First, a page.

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PARANORMAL ACTIVITY 4 is the first film in the series to be
as funny as it is scary, and that’s not a bad thing, as it seems to have been
intentional, and was probably the right direction at this point in the
Rather than continue in the creeping-dread mode of the
previous movies, directors Henry Joost and Ariel Schulman and screenwriter
Christopher Landon (all returning from PARANORMAL 3, this time working from a
story by Chad Feehan) aim for a funhouse feel that encourages the audience to
jump and scream, and then laugh at themselves for having jumped and screamed.
(It should be noted that this review and the rating below are based on having
seen PARANORMAL ACTIVITY 4 with a packed and enthusiastic audience, without
which it likely wouldn’t be quite as effective.) Sometimes the jolts are the
payoff of a careful buildup of suspense and the result of precise timing and
framing, at others they’re elicited via the simple (one could say cheap) trick
of having a character suddenly jump-cut into the middle of the screen. The
methods employed by Joost and Schulman here are sometimes old, but they still
Eschewing a continuation of the open ending of the previous
1988-set prequel, PARANORMAL ACTIVITY 4 recaps the conclusion of 2, in which
the possessed Katie (Katie Featherston) was last seen spiriting away her infant
nephew Hunter circa 2006. Five years later, an odd little boy is seen watching
in the background as teenager Alex (Kathryn Newton) videotapes her little
brother Wyatt (Aiden Lovekamp) at his soccer game. To effect these movies’
signature found-footage style, Alex, like all PARANORMAL protagonists, has a
penchant for running her camcorder at all hours of the day, and her Skype chats
with boyfriend Ben (Matt Shively) are accidentally—he says—recorded on his own
laptop. When weird stuff starts happening around Alex’s house, Ben is able to
set up the computers in every room to send nonstop video feeds back to his
machine, where the images can be recorded and perused later.
This up-to-the-minute technology gives PARANORMAL ACTIVITY 4
a bit of distinction from the retro-hardware-oriented previous film. Similarly,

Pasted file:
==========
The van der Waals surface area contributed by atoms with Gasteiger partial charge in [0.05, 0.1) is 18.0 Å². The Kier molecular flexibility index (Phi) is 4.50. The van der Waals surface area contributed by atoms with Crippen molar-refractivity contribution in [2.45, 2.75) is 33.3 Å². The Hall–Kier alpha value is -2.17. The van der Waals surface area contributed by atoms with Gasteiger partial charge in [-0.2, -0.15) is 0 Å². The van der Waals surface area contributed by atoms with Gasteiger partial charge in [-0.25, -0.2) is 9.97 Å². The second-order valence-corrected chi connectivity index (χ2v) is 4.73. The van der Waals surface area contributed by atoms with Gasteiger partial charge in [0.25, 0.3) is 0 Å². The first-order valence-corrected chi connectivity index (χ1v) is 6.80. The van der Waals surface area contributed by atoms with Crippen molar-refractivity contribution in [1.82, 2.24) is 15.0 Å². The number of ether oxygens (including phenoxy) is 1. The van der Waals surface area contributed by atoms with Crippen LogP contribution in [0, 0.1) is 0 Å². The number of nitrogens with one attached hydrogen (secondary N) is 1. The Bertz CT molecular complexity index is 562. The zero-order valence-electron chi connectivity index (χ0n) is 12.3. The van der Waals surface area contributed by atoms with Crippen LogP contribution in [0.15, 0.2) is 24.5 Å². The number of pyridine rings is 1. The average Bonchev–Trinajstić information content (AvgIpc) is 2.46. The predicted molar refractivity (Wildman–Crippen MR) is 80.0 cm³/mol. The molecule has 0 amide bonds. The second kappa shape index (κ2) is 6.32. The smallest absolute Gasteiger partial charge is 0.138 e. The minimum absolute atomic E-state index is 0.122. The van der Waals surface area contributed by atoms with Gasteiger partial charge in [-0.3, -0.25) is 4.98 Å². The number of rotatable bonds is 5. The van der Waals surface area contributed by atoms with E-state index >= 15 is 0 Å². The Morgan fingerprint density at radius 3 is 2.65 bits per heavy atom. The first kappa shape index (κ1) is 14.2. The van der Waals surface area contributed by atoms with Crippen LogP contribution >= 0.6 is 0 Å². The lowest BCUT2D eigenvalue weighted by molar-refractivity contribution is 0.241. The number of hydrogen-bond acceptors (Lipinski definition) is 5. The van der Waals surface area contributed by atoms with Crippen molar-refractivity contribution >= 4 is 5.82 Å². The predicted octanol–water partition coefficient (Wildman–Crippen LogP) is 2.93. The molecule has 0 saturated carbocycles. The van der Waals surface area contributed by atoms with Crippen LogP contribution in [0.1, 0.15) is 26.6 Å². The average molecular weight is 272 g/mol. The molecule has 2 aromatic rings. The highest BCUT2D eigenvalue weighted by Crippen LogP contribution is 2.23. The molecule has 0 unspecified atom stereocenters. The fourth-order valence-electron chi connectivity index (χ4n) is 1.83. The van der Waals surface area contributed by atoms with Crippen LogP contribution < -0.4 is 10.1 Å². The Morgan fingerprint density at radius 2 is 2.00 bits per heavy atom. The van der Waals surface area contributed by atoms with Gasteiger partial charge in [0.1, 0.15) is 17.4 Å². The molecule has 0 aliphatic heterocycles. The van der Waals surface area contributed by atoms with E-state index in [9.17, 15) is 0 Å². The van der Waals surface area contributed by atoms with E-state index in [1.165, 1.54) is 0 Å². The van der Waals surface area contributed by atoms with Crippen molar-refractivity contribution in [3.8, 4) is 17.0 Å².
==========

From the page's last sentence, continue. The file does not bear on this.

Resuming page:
there’s an nifty visual gimmick in which we frequently see night-vision footage
of a darkened room where an Xbox Kinect is running, and its thousands of
motion-tracker dots become visible, making the space resemble an eerie
starfield. Otherwise, the material is tried-and-true: doors and other objects
moving by themselves, people (and ghosts) appearing from the corners and a
creepy kid. In this case, he’s the aforementioned soccer voyeur Robbie (Brady
Allen), who has moved next door with his mother but seems to prefer lurking
outside Alex’s window. His mom is taken away in an ambulance for mysterious
reasons, which at first seems a convenient way to write Featherston out of the
scenario and results in Alex’s parents (played by real-life married couple
Stephen Dunham—who, sadly, died last month, and to whom the film is
dedicated—and Alexondra Lee) taking Robbie in.
The resulting, slowly escalating terror incorporates
occasional homages to past horror classics (Wyatt rides a Big Wheel around the
house like Danny in THE SHINING) but for the most part proceeds by both
honoring and having fun with the approach that worked in the past PARANORMALs.
As often as they aim for an honest scare, Joost and Schulman seem to know that
this bag of tricks has become familiar after three installments, and play with
expectations in ways that draw nervous laughs of anticipation and recognition.
(A setup involving a piece of kitchen cutlery is particularly good at getting
you cringing and giggling as you await the payoff.) They never outright poke
fun at the material, though, and they resist the frequent franchise pitfall of
trying to go bigger and better. What was once achieved by Oren Peli (continuing
on as producer/godfather) with his camcorder and $11,000 now has the full force
of Industrial Light & Magic behind it, yet the FX and scare tactics remain
modest enough to continue the homegrown veneer that gave PARANORMAL ACTIVITY
its appeal in the first place.
There is, as always, the question of why Alex keeps carrying
her camera around even after her circumstances become nightmarish, and a moment
where she doesn’t take advantage of available video communication when it could
save her life. If things like this have become par for the course in the
found-footage subgenre, PARANORMAL ACTIVITY 4 also allows for reflection on the
fact that these kinds of movies have helped repopularize the classic genre
virtues of mood and a gradual build of tension on a horror scene that has
elsewhere overdosed on sadistic gore and hollow spectacle. This sequel doesn’t
have the resonant chill of the original—it probably won’t haunt your sleep—but
the scary/funny high it provides—particularly at the climax—is akin to the
sugar rush of a post-trick-or-treat candy binge—in other words, the perfect
movie for Halloween.
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